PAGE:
Is Time travel Possible? (part 2 of 2)
Here is the conclusion of my interview for a popular science magazine: Science Illustrated in Denmark.
Could you clarify why you find it highly unlikely that time travel is allowed by the laws of nature? Why do you believe, that the merger of general relativity and quantum physics leads to a theory (of everything) that will not allow time travel / closed timelike curves?
When you build your own wormhole, you can only go back in time to the very moment a time loop was created. But couldn’t you – in theory - use an existing wormhole (if you have the technology to open a microscopic wormhole wide open) to go back further?
Delayed choice quantum eraser experiments and the non-locality of quantum mechanics seems to indicate that the quantum world is “above” space and time. So, could we live in a world of self-consistently evolving quantum spacetime fields, which would work as a banana-peel-solution to the paradoxes?
1. Could you clarify why you find it highly unlikely that time travel is allowed by the laws of nature? Why do you believe, that the merger of general relativity and quantum physics leads to a theory (of everything) that will not allow time travel / closed timelike curves?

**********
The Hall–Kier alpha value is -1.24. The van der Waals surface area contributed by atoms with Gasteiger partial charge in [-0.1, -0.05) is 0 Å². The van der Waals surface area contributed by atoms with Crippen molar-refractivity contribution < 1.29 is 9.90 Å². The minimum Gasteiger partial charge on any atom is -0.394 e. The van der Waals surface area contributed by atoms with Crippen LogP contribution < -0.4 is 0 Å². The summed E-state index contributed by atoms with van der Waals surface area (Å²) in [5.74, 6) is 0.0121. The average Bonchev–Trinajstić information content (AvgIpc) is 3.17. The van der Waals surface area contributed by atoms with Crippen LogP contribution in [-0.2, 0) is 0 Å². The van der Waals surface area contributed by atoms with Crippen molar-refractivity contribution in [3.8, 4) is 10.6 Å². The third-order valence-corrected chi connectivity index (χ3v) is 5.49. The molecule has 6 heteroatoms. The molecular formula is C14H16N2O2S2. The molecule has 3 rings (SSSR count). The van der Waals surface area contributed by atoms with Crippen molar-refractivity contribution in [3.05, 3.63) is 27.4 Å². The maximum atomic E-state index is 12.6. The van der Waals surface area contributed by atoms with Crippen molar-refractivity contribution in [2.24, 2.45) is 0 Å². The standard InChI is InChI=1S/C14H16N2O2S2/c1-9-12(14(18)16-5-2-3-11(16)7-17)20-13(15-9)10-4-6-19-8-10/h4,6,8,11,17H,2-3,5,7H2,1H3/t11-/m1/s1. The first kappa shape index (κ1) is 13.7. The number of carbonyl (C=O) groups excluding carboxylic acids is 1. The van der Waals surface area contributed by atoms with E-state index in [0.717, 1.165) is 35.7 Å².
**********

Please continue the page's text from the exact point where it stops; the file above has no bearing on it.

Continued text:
The answer is a bit complex and I’ll start with a detour. Quantum mechanics teaches us that position and velocity cannot be measured simultaneously with arbitrary precision. This goes under the name: Heisenberg uncertainty principle. Special theory of relativity shows that there is a maximum speed limit in the universe and nothing can go faster than the speed of light. Combining quantum mechanics with special relativity results in something completely new: creation and annihilation of particles (hence anti-particles). Why is this so? Suppose you try to pinpoint the location of a particle with arbitrary precision by putting it into a box and squeezing the box on all sides. By Heisenberg uncertainly principle, when the box is squished to nothing, because the position is known exactly, the velocity uncertainty goes to infinity and will be possible to have velocities higher than the speed of light. Since nothing goes faster than the speed of light, the higher velocity is only apparent because new particles are generated and we detect another particle instead of the original one. The theory for combining quantum mechanics with special theory of relativity is called quantum field theory and is the most successful theory of nature we have so far (the current measurement and prediction accuracy is better than a part in a billion). In quantum field theory, the lowest possible energy state is called the vacuum. Vacuum is not the absence of things, and it is a very violent place where virtual particles and antiparticles get created and eventually destroyed. Quantum field theory obeys a fundamental principle of physics called unitarity which means that information cannot be created or destroyed. A time loop violates unitarity because it can create new information out of nothing. When general relativity meets quantum mechanics, by time machine solutions, or by the simpler example of a black hole, unitarity is violated and information is no longer conserved. One may recall the debate between Leonard Susskind and Stephen Hawking on the black hole information paradox. The same thing is at play here and by its construction the best candidate for unification between general relativity and quantum mechanics, string theory, preserves information conservation and rejects time loops. If information conservation is violated, quantum field theory predicts that the universe is heating up and we simply don’t see this happening. Hawking also proposed a quantum field theory mechanism to prevent time loops. The moment general relativity is about to create a causal time loop, the virtual particles in the vacuum start traveling around the loop draining the energy out of it. The end result is that the time loop collapses. Since we lack the precise unified theory, Hawking’s computation is only speculative at this time.